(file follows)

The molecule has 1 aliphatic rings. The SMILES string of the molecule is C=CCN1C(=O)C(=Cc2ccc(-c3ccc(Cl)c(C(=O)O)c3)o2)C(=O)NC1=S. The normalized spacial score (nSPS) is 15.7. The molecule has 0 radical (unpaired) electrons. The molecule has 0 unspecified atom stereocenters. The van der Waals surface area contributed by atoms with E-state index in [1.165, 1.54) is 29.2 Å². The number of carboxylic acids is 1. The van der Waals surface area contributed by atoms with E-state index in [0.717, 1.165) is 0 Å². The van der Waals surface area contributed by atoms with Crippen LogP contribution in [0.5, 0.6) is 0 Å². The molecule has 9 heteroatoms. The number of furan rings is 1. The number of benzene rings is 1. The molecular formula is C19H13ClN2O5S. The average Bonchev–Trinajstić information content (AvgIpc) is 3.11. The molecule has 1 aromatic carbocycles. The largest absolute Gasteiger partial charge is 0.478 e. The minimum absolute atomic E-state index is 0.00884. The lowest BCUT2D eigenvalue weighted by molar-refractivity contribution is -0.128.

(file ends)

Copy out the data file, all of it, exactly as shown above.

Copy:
The molecule has 1 aliphatic rings. The SMILES string of the molecule is C=CCN1C(=O)C(=Cc2ccc(-c3ccc(Cl)c(C(=O)O)c3)o2)C(=O)NC1=S. The normalized spacial score (nSPS) is 15.7. The molecule has 0 radical (unpaired) electrons. The molecule has 0 unspecified atom stereocenters. The van der Waals surface area contributed by atoms with E-state index in [1.165, 1.54) is 29.2 Å². The number of carboxylic acids is 1. The van der Waals surface area contributed by atoms with E-state index in [0.717, 1.165) is 0 Å². The van der Waals surface area contributed by atoms with Crippen LogP contribution in [0.5, 0.6) is 0 Å². The molecule has 9 heteroatoms. The number of furan rings is 1. The number of benzene rings is 1. The molecular formula is C19H13ClN2O5S. The average Bonchev–Trinajstić information content (AvgIpc) is 3.11. The molecule has 1 aromatic carbocycles. The largest absolute Gasteiger partial charge is 0.478 e. The minimum absolute atomic E-state index is 0.00884. The lowest BCUT2D eigenvalue weighted by molar-refractivity contribution is -0.128.